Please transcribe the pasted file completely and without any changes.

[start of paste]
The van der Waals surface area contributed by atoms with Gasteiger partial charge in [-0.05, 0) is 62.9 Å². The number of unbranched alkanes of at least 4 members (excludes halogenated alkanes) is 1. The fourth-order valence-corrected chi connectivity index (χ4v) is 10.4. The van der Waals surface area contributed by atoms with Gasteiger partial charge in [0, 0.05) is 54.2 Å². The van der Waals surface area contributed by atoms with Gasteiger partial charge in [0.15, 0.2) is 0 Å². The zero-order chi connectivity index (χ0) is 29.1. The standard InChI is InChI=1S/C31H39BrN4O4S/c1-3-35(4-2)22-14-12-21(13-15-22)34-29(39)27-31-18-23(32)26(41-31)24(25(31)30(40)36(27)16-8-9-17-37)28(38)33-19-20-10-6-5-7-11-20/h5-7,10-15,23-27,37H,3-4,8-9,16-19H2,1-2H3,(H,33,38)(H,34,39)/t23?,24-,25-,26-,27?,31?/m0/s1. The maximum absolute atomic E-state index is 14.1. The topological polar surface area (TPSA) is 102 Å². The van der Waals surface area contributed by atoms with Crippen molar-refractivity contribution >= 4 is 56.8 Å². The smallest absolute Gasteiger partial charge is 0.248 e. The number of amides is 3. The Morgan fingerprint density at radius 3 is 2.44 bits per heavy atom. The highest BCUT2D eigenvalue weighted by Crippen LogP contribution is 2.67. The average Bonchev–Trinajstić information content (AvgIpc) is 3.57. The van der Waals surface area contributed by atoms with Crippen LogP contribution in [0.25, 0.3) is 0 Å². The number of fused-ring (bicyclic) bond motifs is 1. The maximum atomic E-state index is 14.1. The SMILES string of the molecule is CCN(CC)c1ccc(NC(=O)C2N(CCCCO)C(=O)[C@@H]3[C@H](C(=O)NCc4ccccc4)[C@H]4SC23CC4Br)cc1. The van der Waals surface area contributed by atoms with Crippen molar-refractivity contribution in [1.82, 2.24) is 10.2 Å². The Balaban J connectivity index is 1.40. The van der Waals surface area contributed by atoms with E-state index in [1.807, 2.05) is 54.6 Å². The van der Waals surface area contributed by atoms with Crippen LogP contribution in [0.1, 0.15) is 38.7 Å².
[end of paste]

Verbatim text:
The van der Waals surface area contributed by atoms with Gasteiger partial charge in [-0.05, 0) is 62.9 Å². The number of unbranched alkanes of at least 4 members (excludes halogenated alkanes) is 1. The fourth-order valence-corrected chi connectivity index (χ4v) is 10.4. The van der Waals surface area contributed by atoms with Gasteiger partial charge in [0, 0.05) is 54.2 Å². The van der Waals surface area contributed by atoms with Gasteiger partial charge in [0.15, 0.2) is 0 Å². The zero-order chi connectivity index (χ0) is 29.1. The standard InChI is InChI=1S/C31H39BrN4O4S/c1-3-35(4-2)22-14-12-21(13-15-22)34-29(39)27-31-18-23(32)26(41-31)24(25(31)30(40)36(27)16-8-9-17-37)28(38)33-19-20-10-6-5-7-11-20/h5-7,10-15,23-27,37H,3-4,8-9,16-19H2,1-2H3,(H,33,38)(H,34,39)/t23?,24-,25-,26-,27?,31?/m0/s1. The maximum absolute atomic E-state index is 14.1. The topological polar surface area (TPSA) is 102 Å². The van der Waals surface area contributed by atoms with Crippen molar-refractivity contribution >= 4 is 56.8 Å². The smallest absolute Gasteiger partial charge is 0.248 e. The number of amides is 3. The Morgan fingerprint density at radius 3 is 2.44 bits per heavy atom. The highest BCUT2D eigenvalue weighted by Crippen LogP contribution is 2.67. The average Bonchev–Trinajstić information content (AvgIpc) is 3.57. The van der Waals surface area contributed by atoms with Crippen LogP contribution in [0.25, 0.3) is 0 Å². The number of fused-ring (bicyclic) bond motifs is 1. The maximum atomic E-state index is 14.1. The SMILES string of the molecule is CCN(CC)c1ccc(NC(=O)C2N(CCCCO)C(=O)[C@@H]3[C@H](C(=O)NCc4ccccc4)[C@H]4SC23CC4Br)cc1. The van der Waals surface area contributed by atoms with Crippen molar-refractivity contribution in [1.82, 2.24) is 10.2 Å². The Balaban J connectivity index is 1.40. The van der Waals surface area contributed by atoms with E-state index in [1.807, 2.05) is 54.6 Å². The van der Waals surface area contributed by atoms with Crippen LogP contribution in [0.1, 0.15) is 38.7 Å².